This looks like a reasonable basis for describing the two job roles. I think adding something like this to our material - perhaps in the curriculum - makes sense. I took a stab at formalizing the wording slightly.

Compliance:

May be involved in security/privacy/data protection compliance as well as licensing compliance.
Needs solid overview understanding of code development process, but not necessarily a coder.
Needs solid understanding of potential open source legal issues.
Has PR, Legal and the Liaison Officer on speed dial.
Spends time talking to/understanding the needs and culture of Management and Coders.
Speaks at legal and compliance conferences.
Shares their time with other compliance functions.
Likely to frequently engage with business management and legal
representatives


Liaison:

More likely to be involved in the code development process.
May be a contributor/participant in open source projects, and possibly involved in governance of those projects.
Needs solid understanding of potential open source issues.
Natural consensus builder.
Has compliance and project managers on speed dial.
Acts as an advocate for developers and project managers towards business management.
Speaks at developer conferences.
Spends most of their time immersed in code/project/governance.
Likely to frequently engage with developers and project managers

Regards

Shane

On Sep 1, 2017, at 20:45, Andrew Katz <Andrew.Katz@...> wrote:

Hi All

I’m helping a client with on boarding at the moment, and they have queried the difference between the roles of FOSS Compliance Officer and FOSS Liaison. This got me thinking, and I’d like to provide further guidance to my client in terms of the characteristics that an appropriate person in each role would have.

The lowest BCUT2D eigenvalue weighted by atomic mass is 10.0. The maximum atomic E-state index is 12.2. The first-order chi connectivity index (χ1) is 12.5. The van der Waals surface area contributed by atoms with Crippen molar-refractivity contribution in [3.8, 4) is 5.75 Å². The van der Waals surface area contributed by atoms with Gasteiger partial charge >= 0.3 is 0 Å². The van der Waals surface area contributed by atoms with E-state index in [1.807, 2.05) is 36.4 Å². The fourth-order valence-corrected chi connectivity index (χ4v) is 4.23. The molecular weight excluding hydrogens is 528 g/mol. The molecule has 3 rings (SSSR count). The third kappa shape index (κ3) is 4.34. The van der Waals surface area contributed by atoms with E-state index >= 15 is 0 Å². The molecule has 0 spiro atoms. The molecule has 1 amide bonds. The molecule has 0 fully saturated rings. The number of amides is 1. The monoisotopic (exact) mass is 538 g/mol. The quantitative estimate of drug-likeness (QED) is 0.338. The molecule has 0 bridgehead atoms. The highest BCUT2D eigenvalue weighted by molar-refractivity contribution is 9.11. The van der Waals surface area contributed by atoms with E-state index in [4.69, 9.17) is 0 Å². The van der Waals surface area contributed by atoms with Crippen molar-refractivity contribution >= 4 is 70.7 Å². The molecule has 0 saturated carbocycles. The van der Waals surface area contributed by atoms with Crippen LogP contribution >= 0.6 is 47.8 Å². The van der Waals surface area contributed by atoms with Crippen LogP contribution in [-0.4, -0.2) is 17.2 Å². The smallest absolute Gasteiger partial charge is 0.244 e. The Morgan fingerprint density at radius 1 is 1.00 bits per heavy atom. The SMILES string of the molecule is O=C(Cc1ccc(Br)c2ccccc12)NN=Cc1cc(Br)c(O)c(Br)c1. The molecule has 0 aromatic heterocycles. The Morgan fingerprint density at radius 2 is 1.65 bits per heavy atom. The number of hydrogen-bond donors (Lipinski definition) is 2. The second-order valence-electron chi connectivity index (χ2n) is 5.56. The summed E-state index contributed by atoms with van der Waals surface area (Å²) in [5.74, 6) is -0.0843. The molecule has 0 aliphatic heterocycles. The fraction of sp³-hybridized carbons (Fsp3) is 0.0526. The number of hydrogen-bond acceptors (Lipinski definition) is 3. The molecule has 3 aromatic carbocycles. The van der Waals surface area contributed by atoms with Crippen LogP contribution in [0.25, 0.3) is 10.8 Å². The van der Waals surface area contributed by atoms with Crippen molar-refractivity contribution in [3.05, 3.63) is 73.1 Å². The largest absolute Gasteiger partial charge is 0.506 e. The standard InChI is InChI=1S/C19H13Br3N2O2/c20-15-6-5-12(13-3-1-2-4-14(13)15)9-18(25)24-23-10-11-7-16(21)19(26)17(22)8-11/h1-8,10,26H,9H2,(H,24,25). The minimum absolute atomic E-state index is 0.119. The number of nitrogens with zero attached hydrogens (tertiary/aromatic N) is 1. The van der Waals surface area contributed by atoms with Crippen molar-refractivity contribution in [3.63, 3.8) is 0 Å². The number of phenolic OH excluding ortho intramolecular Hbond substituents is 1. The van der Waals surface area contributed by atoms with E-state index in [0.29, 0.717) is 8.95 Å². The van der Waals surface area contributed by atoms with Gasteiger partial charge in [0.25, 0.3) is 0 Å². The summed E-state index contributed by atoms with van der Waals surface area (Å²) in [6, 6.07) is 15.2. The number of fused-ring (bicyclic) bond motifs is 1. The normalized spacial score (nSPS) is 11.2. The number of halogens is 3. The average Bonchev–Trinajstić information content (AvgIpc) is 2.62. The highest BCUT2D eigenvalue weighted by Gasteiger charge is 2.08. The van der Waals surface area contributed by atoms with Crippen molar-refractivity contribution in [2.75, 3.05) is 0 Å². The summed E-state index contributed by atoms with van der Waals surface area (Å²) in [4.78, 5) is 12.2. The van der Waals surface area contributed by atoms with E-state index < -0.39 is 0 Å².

I can see that in some organisations, they may be the same person. However, the skillsets are subtly different, although overlapping. I’d like to get some consensus on what we feel the criteria are, and then we can maybe formalise them (not necessarily as part of the curriculum or specification itself, but as guidance). The list below is *not* intended to be a formal definition, but is basically me trying to capture my gut instincts about the characteristics that such a person might have, for right or wrong, so we can formalise them (it’s slightly tongue-in-cheek, but it’s a way of kicking off a serious conversation):

Compliance:
May also be involved in compliance in other aspects of the business
(such as security/privacy/data protection) Needs solid overview
understanding of code development process, but not necessarily a
coder Needs solid understanding of potential FOSS legal issues Spends
time in the Legal Devroom at FOSDEM Responsive -has PR, Legal and the
Liaison Officer on speed dial Spends time talking to/understanding the needs and culture of Management and Coders.
Speaks at compliance conferences.
Shares their time with other compliance functions.
Likes dinner parties
Likes biographical movies
More likely to wear a suit/business casual Skis.


Liaison:

More likely to be involved in the code development process, May be a
contributor/participant in FOSS projects, and possibly involved in
governance of those projects Needs solid understanding of potential FOSS issues.
Spends time visiting the project booths at FOSDEM Natural consensus
builder.
Has Compliance on speed dial, as well as project leads for projects s/he is involved in.
Acts as an advocate for coders to management, and projects to management, as well as the benefits (e.g. upstreaming) of project involvement.
Has read Jono Bacon on community development.
Speaks at Dev conferences.
Spends most of their time immersed in code/project/governance.
Huge fan of XKCD and Rick and Morty
More likely to wear jeans/hoodie/tshirt Snowboards.


Any thoughts?

All the best


Andrew